So we think he's been a very effective player in New York. To help him with all of his efforts, it's important that we back in Washington use all of our diplomatic persuasion to try to reach out to capitals. And so to that end, the Secretary has engaged very actively, the President, of course, did personally in New York and on some recent trips, the Deputy Secretary and particularly Under Secretary Burns has made UN reform one of his high priorities. Under Secretary Dobriansky is particularly engaged on human rights issues. The Secretary announced last spring a Senior Advisor on UN Reform who is devoted to outreach on these issues full time. That's Ambassador Sharin Tahir-Kheli. She recently returned from a very productive trip to Pakistan, India, Delhi -- I'm sort of remembering, I just can't remember her itinerary. And of course, I engage on these issues very actively.

I think just to give you one stat, I think just only counting Under Secretary Burns, Ambassador Tahir-Kheli and I, I think that we've met with about 120 countries on UN reform items and we've made about, between Ambassador Tahir-Kheli and I, we've made trips to about -- over a dozen capitals to talk about these issues. And individual demarches from our embassies and capitals, I think we've delivered about a thousand individual demarches in capitals on UN reform items.

QUESTION: So when I asked you about Mr. Bolton, you praised the things he's done but not about UN reform. What is he doing there?

ASSISTANT SECRETARY SILVERBERG: Well, the Peace-Building Commission is a great victory from this morning, and that was something that Ambassador Bolton took a very personal interest in. All of the reforms -- you'll remember when the Outcome Document was adopted in September, Ambassador Bolton personally negotiated the bulk of that Document, including some late-night negotiations at one in the morning in the lead-up to the summit. So on UN reform also he's been a very effective advocate for the U.S.


QUESTION: You say you are very satisfied with the progress on the Democracy Fund, but $44 million seems very little and 20 countries it's not much either. How do you plan to gather more people around this project?

ASSISTANT SECRETARY SILVERBERG: I think 44 million is a great success. Actually, when you look at the size of most UN programs, voluntarily funded programs, along these lines, it's really, I think, a big victory. You'll remember that the Democracy Fund was only established late in August, so the fact that so many countries have rallied around this quickly and been willing to write checks to the Fund is really a great testament to the support for this kind of activity.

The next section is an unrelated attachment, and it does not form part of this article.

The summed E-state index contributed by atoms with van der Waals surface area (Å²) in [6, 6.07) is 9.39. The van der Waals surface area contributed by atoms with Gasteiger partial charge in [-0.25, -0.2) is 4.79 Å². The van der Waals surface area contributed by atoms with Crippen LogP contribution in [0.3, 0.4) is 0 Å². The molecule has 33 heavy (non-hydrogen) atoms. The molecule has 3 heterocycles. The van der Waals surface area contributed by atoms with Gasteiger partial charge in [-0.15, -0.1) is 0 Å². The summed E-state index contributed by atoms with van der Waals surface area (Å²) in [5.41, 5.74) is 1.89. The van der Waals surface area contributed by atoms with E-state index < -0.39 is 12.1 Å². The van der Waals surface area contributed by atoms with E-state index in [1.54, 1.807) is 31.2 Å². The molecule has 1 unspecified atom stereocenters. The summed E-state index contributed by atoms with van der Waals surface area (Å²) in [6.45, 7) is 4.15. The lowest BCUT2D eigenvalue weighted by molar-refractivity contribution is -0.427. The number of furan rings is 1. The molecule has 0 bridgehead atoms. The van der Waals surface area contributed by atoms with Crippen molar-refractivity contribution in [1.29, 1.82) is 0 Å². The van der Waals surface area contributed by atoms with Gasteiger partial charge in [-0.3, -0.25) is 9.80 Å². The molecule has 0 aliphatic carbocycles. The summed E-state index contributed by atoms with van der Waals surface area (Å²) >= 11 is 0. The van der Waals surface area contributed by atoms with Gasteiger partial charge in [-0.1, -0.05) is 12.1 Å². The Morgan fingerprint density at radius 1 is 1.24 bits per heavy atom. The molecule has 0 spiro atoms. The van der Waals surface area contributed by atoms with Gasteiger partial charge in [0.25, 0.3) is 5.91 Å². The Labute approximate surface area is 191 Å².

QUESTION: These are not pledges; they are actual cash, they are actual checks?

ASSISTANT SECRETARY SILVERBERG: It's a combination, and I can give you the -- I can follow up and give you the exact. But the bulk of it, I think 30, is actually contributions but I'll have to double-check.

QUESTION: But still, 44 million may not be too little, but 20 countries out of how many members of the United Nations?

ASSISTANT SECRETARY SILVERBERG: Well, remember that this is a newly established fund, voluntary commitments. This is the kind of thing that countries are contributing to in addition to all of their other UN assessed and voluntary contributions. So for something that hasn't even begun making actual grants yet, which we expected to do this spring, it's great news that so many countries are endorsing this kind of thing early on.


QUESTION: Could you talk a little bit about the Human Rights Council reform and how you think that's going?

ASSISTANT SECRETARY SILVERBERG: The Working Group on the Human Rights Council has been meeting very actively. Regular, active negotiations started November 28th and are continuing through this week. There are still some very serious philosophical disagreements about what the Council should do.

We think that the Commission on Human Rights was largely discredited for two major reasons: one is that it was co-opted, in some cases, by some of the worst abusers of human rights -- Libya, Zimbabwe and others -- and so we've said that we need to see some membership improvements in the new Council on Human Rights, that the worst offenders should not be eligible to serve on the Council. So we've proposed that any country that's under sanction for human rights abuses should not be eligible to serve on the Council.

There is a belief from some countries that we should never exclude a country from membership in anything. We reject that. We think that if you're a country that is going to express views on human rights, that's going to be responsible for providing technical assistance to other countries on human rights, you should have a demonstrated commitment to treat your own people appropriately.